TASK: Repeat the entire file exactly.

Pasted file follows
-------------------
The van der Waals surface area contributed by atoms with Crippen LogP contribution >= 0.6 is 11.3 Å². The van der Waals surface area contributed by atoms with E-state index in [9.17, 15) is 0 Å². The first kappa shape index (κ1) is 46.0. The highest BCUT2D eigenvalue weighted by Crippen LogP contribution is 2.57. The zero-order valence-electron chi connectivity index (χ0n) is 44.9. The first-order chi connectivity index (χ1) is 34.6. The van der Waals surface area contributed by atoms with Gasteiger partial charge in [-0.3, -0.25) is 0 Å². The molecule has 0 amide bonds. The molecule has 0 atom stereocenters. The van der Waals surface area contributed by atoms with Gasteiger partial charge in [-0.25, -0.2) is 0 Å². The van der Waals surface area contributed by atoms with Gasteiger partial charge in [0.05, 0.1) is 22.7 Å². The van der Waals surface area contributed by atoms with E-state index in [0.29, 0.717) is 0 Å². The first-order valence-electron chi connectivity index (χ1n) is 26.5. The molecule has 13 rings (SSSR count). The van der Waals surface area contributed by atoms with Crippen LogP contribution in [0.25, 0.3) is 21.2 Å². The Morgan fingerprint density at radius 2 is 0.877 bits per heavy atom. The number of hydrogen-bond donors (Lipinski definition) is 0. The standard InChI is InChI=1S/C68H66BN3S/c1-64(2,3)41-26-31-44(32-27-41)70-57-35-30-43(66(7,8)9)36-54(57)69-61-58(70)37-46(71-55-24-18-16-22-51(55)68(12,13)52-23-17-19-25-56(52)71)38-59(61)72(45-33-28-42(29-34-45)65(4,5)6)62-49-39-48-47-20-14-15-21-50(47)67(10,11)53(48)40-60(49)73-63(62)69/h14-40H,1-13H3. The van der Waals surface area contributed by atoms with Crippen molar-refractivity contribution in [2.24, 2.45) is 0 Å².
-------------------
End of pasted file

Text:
The van der Waals surface area contributed by atoms with Crippen LogP contribution >= 0.6 is 11.3 Å². The van der Waals surface area contributed by atoms with E-state index in [9.17, 15) is 0 Å². The first kappa shape index (κ1) is 46.0. The highest BCUT2D eigenvalue weighted by Crippen LogP contribution is 2.57. The zero-order valence-electron chi connectivity index (χ0n) is 44.9. The first-order chi connectivity index (χ1) is 34.6. The van der Waals surface area contributed by atoms with Gasteiger partial charge in [-0.3, -0.25) is 0 Å². The molecule has 0 amide bonds. The molecule has 0 atom stereocenters. The van der Waals surface area contributed by atoms with Gasteiger partial charge in [-0.25, -0.2) is 0 Å². The van der Waals surface area contributed by atoms with Gasteiger partial charge in [0.05, 0.1) is 22.7 Å². The van der Waals surface area contributed by atoms with E-state index in [0.29, 0.717) is 0 Å². The first-order valence-electron chi connectivity index (χ1n) is 26.5. The molecule has 13 rings (SSSR count). The van der Waals surface area contributed by atoms with Crippen LogP contribution in [0.25, 0.3) is 21.2 Å². The Morgan fingerprint density at radius 2 is 0.877 bits per heavy atom. The number of hydrogen-bond donors (Lipinski definition) is 0. The standard InChI is InChI=1S/C68H66BN3S/c1-64(2,3)41-26-31-44(32-27-41)70-57-35-30-43(66(7,8)9)36-54(57)69-61-58(70)37-46(71-55-24-18-16-22-51(55)68(12,13)52-23-17-19-25-56(52)71)38-59(61)72(45-33-28-42(29-34-45)65(4,5)6)62-49-39-48-47-20-14-15-21-50(47)67(10,11)53(48)40-60(49)73-63(62)69/h14-40H,1-13H3. The van der Waals surface area contributed by atoms with Crippen molar-refractivity contribution in [2.24, 2.45) is 0 Å².